Are You Keeping UP Appearances?
One of my all-time favorite British comedy shows (of which there are many) was the popular “Keeping Up Appearances” sitcom in the 1990’s.
The premise of the show was the central character, Hyacinth, who desperately wanted to extricate herself (and her mild-mannered husband) from a dysfunctional middle-class family to that of the British social elite. Not wanting anyone to know her lower-class sisters or senile father, Hyacinth’s antics to keep an upper-class facade brought calamity – and hilarity – to herself and those around her.
We as leaders struggle with the mindset of Keeping UP Appearances as well. How often to we try to come across as more successful, or influential, then we really are. Many of us, myself included, are guilty of this from time to time. Many others make this a permanent part of their leadership reality.
Some of the reasons we create this facade:
- Wanting to “be” the person we want to become rather than waiting or working towards it
- Getting “in” with certain influencers solely for how they can elevate your status
- Fear of being “known” as someone less than who you want to be, or a failure
- Desiring to be “seen” as someone who knows more than they do
- Claiming our sense of “self-worth” from those things that aren’t really true, or fulfilling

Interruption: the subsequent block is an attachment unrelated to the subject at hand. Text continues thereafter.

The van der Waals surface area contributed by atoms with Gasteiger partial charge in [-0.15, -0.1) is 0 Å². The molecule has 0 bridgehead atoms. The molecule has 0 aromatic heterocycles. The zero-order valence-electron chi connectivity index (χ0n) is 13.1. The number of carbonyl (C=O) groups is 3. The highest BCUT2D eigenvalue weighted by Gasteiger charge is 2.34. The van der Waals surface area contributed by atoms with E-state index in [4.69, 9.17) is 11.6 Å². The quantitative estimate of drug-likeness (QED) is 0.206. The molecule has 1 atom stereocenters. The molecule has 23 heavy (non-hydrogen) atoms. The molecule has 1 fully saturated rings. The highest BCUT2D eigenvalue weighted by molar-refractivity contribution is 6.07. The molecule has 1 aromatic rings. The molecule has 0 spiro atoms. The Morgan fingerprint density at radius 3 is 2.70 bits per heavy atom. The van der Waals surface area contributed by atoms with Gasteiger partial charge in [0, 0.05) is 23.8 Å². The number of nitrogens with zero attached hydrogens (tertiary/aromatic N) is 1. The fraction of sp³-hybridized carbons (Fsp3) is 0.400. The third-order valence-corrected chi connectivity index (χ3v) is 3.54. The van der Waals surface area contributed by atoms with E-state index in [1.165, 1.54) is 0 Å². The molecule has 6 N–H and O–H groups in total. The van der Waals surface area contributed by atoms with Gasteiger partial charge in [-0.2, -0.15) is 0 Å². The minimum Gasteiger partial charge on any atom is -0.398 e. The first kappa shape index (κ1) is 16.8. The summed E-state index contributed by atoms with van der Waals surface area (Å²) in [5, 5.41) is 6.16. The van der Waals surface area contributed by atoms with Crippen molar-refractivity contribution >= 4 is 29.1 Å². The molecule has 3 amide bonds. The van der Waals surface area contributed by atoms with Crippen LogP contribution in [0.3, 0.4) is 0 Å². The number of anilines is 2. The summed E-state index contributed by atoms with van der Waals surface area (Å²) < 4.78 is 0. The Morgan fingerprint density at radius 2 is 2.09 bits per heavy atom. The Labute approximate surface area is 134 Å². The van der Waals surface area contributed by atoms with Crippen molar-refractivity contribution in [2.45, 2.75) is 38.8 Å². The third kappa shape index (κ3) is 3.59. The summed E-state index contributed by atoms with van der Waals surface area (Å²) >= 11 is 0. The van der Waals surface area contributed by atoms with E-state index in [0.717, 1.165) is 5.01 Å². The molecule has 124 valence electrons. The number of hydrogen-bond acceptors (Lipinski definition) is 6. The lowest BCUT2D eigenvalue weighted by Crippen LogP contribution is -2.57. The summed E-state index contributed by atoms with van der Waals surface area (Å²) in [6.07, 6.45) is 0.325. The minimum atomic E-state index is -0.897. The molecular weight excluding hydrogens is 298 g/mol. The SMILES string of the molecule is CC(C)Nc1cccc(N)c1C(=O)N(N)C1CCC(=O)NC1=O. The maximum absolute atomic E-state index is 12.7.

- Hoping not to be “associated” with people that you deem lower than yourself
Keeping UP Appearances is like keeping up with the Joneses; you are chasing an elusive goal that is always a moving target (remember the Jones’ are trying to keep up with other people, or maybe even you).
Leadership is a place of hard work and discipline, principles and serving others. It takes more work to put on the hypocritical mask of “big shot” than it does to work in earnest and earn whatever level of success you desire.
Studies, blogs, and various authors have determined some of the best criteria for leaders as follows. These criteria are becoming more highly sough after in virtually every realm of leadership:
- Authenticity – being who you say you are
- Honesty – speaking the truth, even if it’s uncomfortable
- Character – having a reputation as a person who stands by their values
- Transparency – nothing to hide, always an “open book”
- Relatability – someone who makes others comfortable, whether the plumber or the CEO
- Approachable – not aloof, always have time for others development and concerns
- Servant-minded – giving of your time to make others better
- Humbleness – willing to admit your failings and that you’re human
- Contentment – thankful for what you have and where you are, even in (or despite) the pursuit of building your future
A self-serving leader who strives to keep UP appearances is only thinking of themselves. The beginning and ending of their thought process always will be of how a particular action will benefit them. They will maneuver everything to make themselves come out as gold, instead of being concerned about how the organization or people involved will come out of each action.
Do you work hard to “Keep UP Appearances”? Instead, work from the inside-out. Develop your genuine character and skills – and those of your people – and allow that to resonate out. Your reputation is built by the people you influence, not the other way around.